Describe being inside
Lascaux Caves - the complex of caves in southwestern France famous for its Paleolithic cave paintings. The original caves are located near the village of Montignac, in the department of Dordogne. They contain some of the best-known Upper Paleolithic art. These paintings are estimated to be 17,300 years old.They primarily consist of images of large animals, most of which are known from fossil evidence to have lived in the area at the time. In 1979, Lascaux was added to the UNESCO World Heritage Sites list along with other prehistoric sites in the Vézère valley.
The Lascaux grotto consists of a main cavern 66 feet wide
and 16 feet high. The walls of the cavern are decorated with some 600 painted
and drawn animals and symbols and nearly 1,500 engravings. The pictures depict
in excellent detail numerous types of animals, including horses, red deer,
stags, bovines, felines, and what appear to be mythical creatures. There is
only one human figure depicted in the cave: a bird-headed man with an erect
phallus. Archaeologists believe that the cave was used over a long period of
time as a center for hunting and religious rites.
The cave contains nearly 2,000 figures, which can be grouped
into three main categories: animals, human figures, and abstract signs. The
paintings contain no images of the surrounding landscape or the vegetation of
the time. Most of the major images have been painted onto the walls using
mineral pigments, although some designs have also been incised into the stone.
Many images are too faint to discern, and others have deteriorated entirely.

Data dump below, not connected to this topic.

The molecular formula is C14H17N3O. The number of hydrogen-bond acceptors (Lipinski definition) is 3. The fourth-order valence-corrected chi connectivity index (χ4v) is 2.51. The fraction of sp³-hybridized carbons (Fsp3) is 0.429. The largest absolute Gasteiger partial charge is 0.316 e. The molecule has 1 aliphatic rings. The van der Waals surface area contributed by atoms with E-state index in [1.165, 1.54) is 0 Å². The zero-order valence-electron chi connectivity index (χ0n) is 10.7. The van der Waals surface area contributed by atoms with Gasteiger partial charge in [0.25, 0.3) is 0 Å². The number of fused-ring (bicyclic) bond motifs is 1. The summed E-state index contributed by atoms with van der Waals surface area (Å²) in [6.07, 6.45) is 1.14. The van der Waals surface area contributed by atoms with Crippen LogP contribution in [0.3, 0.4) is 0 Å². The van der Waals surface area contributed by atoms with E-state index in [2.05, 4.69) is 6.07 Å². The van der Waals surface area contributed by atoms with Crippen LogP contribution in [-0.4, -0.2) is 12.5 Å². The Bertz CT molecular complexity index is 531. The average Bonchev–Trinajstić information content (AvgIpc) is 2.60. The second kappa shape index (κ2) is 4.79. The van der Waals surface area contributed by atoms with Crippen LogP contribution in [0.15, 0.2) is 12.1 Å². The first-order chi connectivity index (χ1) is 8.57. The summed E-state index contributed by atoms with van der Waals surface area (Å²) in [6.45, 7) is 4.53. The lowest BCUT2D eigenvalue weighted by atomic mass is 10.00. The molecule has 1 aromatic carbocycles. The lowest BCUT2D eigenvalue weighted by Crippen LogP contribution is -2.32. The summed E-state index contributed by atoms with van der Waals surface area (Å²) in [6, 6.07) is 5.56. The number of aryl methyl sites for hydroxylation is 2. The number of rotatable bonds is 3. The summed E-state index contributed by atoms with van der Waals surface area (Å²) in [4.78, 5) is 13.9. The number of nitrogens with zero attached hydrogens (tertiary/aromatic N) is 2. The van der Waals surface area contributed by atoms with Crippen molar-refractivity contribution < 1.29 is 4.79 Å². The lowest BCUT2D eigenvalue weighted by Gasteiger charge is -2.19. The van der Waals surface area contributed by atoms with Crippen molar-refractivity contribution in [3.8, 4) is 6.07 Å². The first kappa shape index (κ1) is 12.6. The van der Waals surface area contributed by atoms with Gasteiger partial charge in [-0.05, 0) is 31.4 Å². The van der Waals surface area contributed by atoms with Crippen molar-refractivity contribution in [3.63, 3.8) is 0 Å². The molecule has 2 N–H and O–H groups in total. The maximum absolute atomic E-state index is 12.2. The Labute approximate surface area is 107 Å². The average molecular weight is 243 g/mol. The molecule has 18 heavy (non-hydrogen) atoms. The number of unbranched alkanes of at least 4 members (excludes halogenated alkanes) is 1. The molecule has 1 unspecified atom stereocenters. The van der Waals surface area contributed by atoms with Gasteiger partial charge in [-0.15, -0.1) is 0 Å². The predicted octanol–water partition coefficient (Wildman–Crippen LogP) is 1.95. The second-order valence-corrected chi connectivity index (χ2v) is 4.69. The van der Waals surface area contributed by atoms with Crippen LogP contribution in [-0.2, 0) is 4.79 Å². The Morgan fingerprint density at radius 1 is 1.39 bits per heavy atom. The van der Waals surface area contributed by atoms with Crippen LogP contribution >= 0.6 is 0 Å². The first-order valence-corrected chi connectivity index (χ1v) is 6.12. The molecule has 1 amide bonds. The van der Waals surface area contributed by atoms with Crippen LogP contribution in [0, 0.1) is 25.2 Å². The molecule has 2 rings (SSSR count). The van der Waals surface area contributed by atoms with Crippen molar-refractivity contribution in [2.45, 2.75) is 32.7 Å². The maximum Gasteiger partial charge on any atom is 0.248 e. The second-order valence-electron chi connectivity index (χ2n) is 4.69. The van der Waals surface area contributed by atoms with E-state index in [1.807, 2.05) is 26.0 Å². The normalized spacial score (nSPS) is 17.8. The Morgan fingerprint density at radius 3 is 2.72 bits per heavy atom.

Over 900 can be identified as animals, and 605 of these have
been precisely identified. Out of these images, there are 364 paintings of
equines as well as 90 paintings of stags. Also represented are cattle and
bison, each representing 4 to 5% of the images. A smattering of other images
include seven felines, a bird, a bear, a rhinoceros, and a human. There are no
images of reindeer, even though that was the principal source of food for the
Geometric images have also been found on the walls.
The most famous section of the cave is The Great Hall of the
Bulls where bulls, equines, and stags are depicted. The four black bulls, or
aurochs, are the dominant figures among the 36 animals represented here. One of
the bulls is 5.2 metres (17 ft) long, the largest animal discovered so far
in cave art. Additionally, the bulls appear to be in motion.
A painting referred to as "The Crossed Bison",
found in the chamber called the Nave, is often submitted as an example of the
skill of the Paleolithic cave painters. The crossed hind legs create the
illusion that one bison is closer to us than the other. This visual depth in
the scene demonstrates a primitive form of perspective which was particularly
advanced for the time.